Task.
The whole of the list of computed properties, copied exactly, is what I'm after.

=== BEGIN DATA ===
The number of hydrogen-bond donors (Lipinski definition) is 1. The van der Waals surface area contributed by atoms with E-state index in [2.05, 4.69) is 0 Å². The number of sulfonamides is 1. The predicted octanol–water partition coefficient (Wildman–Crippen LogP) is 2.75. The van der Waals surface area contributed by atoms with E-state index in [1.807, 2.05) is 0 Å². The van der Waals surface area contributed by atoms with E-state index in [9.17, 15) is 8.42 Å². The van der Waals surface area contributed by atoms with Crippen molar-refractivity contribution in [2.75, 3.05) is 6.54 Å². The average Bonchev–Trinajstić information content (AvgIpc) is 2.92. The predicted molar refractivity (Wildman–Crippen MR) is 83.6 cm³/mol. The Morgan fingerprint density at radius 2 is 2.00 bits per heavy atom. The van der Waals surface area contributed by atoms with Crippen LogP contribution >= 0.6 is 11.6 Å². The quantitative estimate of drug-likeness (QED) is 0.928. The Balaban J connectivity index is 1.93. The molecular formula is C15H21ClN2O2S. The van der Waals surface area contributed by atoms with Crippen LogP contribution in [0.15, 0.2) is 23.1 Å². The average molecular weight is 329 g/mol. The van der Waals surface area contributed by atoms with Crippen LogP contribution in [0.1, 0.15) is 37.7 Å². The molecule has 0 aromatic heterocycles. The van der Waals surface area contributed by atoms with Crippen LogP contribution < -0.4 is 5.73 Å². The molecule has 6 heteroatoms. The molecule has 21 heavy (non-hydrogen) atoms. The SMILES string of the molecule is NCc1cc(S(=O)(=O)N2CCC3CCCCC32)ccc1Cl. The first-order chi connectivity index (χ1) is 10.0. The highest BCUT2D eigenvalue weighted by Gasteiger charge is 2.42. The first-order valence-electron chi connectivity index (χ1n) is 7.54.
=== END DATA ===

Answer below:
The number of hydrogen-bond donors (Lipinski definition) is 1. The van der Waals surface area contributed by atoms with E-state index in [2.05, 4.69) is 0 Å². The number of sulfonamides is 1. The predicted octanol–water partition coefficient (Wildman–Crippen LogP) is 2.75. The van der Waals surface area contributed by atoms with E-state index in [1.807, 2.05) is 0 Å². The van der Waals surface area contributed by atoms with E-state index in [9.17, 15) is 8.42 Å². The van der Waals surface area contributed by atoms with Crippen molar-refractivity contribution in [2.75, 3.05) is 6.54 Å². The average Bonchev–Trinajstić information content (AvgIpc) is 2.92. The predicted molar refractivity (Wildman–Crippen MR) is 83.6 cm³/mol. The Morgan fingerprint density at radius 2 is 2.00 bits per heavy atom. The van der Waals surface area contributed by atoms with Crippen LogP contribution >= 0.6 is 11.6 Å². The quantitative estimate of drug-likeness (QED) is 0.928. The Balaban J connectivity index is 1.93. The molecular formula is C15H21ClN2O2S. The van der Waals surface area contributed by atoms with Crippen LogP contribution in [0.15, 0.2) is 23.1 Å². The average molecular weight is 329 g/mol. The van der Waals surface area contributed by atoms with Crippen LogP contribution in [0.1, 0.15) is 37.7 Å². The molecule has 0 aromatic heterocycles. The van der Waals surface area contributed by atoms with Crippen LogP contribution < -0.4 is 5.73 Å². The molecule has 6 heteroatoms. The molecule has 21 heavy (non-hydrogen) atoms. The SMILES string of the molecule is NCc1cc(S(=O)(=O)N2CCC3CCCCC32)ccc1Cl. The first-order chi connectivity index (χ1) is 10.0. The highest BCUT2D eigenvalue weighted by Gasteiger charge is 2.42. The first-order valence-electron chi connectivity index (χ1n) is 7.54.